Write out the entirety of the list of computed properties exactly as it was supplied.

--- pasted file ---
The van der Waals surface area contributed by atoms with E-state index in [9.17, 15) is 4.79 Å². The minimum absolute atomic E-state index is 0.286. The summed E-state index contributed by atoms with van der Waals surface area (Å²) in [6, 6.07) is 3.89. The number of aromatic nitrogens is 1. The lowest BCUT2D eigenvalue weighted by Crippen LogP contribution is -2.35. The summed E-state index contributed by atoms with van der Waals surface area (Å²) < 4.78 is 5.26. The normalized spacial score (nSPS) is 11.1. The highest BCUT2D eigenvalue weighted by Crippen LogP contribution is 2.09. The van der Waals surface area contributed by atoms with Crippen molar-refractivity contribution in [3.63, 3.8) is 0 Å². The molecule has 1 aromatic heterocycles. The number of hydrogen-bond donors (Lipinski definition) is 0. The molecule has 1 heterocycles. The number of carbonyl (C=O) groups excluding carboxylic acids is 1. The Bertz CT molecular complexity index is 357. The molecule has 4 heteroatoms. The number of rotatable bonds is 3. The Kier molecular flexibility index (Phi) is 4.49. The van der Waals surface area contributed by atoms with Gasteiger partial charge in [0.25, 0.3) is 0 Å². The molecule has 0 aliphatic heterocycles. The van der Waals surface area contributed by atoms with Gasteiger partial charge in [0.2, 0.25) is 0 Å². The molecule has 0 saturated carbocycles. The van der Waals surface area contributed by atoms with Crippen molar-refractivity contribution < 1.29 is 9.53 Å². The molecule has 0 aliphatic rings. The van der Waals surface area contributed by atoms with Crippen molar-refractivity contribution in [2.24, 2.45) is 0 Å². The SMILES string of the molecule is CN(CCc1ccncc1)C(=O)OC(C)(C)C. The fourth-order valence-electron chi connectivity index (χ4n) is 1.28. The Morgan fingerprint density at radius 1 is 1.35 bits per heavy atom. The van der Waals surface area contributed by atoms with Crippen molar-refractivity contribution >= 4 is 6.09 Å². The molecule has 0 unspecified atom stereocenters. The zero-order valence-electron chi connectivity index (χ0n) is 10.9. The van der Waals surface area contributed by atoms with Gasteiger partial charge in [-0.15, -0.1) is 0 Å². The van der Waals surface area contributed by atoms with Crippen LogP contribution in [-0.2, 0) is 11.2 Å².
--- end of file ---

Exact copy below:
The van der Waals surface area contributed by atoms with E-state index in [9.17, 15) is 4.79 Å². The minimum absolute atomic E-state index is 0.286. The summed E-state index contributed by atoms with van der Waals surface area (Å²) in [6, 6.07) is 3.89. The number of aromatic nitrogens is 1. The lowest BCUT2D eigenvalue weighted by Crippen LogP contribution is -2.35. The summed E-state index contributed by atoms with van der Waals surface area (Å²) < 4.78 is 5.26. The normalized spacial score (nSPS) is 11.1. The highest BCUT2D eigenvalue weighted by Crippen LogP contribution is 2.09. The van der Waals surface area contributed by atoms with Crippen molar-refractivity contribution in [3.63, 3.8) is 0 Å². The molecule has 1 aromatic heterocycles. The number of hydrogen-bond donors (Lipinski definition) is 0. The molecule has 1 heterocycles. The number of carbonyl (C=O) groups excluding carboxylic acids is 1. The Bertz CT molecular complexity index is 357. The molecule has 4 heteroatoms. The number of rotatable bonds is 3. The Kier molecular flexibility index (Phi) is 4.49. The van der Waals surface area contributed by atoms with Gasteiger partial charge in [0.25, 0.3) is 0 Å². The molecule has 0 aliphatic heterocycles. The van der Waals surface area contributed by atoms with Gasteiger partial charge in [0.2, 0.25) is 0 Å². The molecule has 0 saturated carbocycles. The van der Waals surface area contributed by atoms with Crippen molar-refractivity contribution < 1.29 is 9.53 Å². The molecule has 0 aliphatic rings. The van der Waals surface area contributed by atoms with Crippen molar-refractivity contribution in [2.24, 2.45) is 0 Å². The SMILES string of the molecule is CN(CCc1ccncc1)C(=O)OC(C)(C)C. The fourth-order valence-electron chi connectivity index (χ4n) is 1.28. The Morgan fingerprint density at radius 1 is 1.35 bits per heavy atom. The van der Waals surface area contributed by atoms with Crippen molar-refractivity contribution >= 4 is 6.09 Å². The molecule has 0 unspecified atom stereocenters. The zero-order valence-electron chi connectivity index (χ0n) is 10.9. The van der Waals surface area contributed by atoms with Gasteiger partial charge in [-0.15, -0.1) is 0 Å². The van der Waals surface area contributed by atoms with Crippen LogP contribution in [-0.2, 0) is 11.2 Å².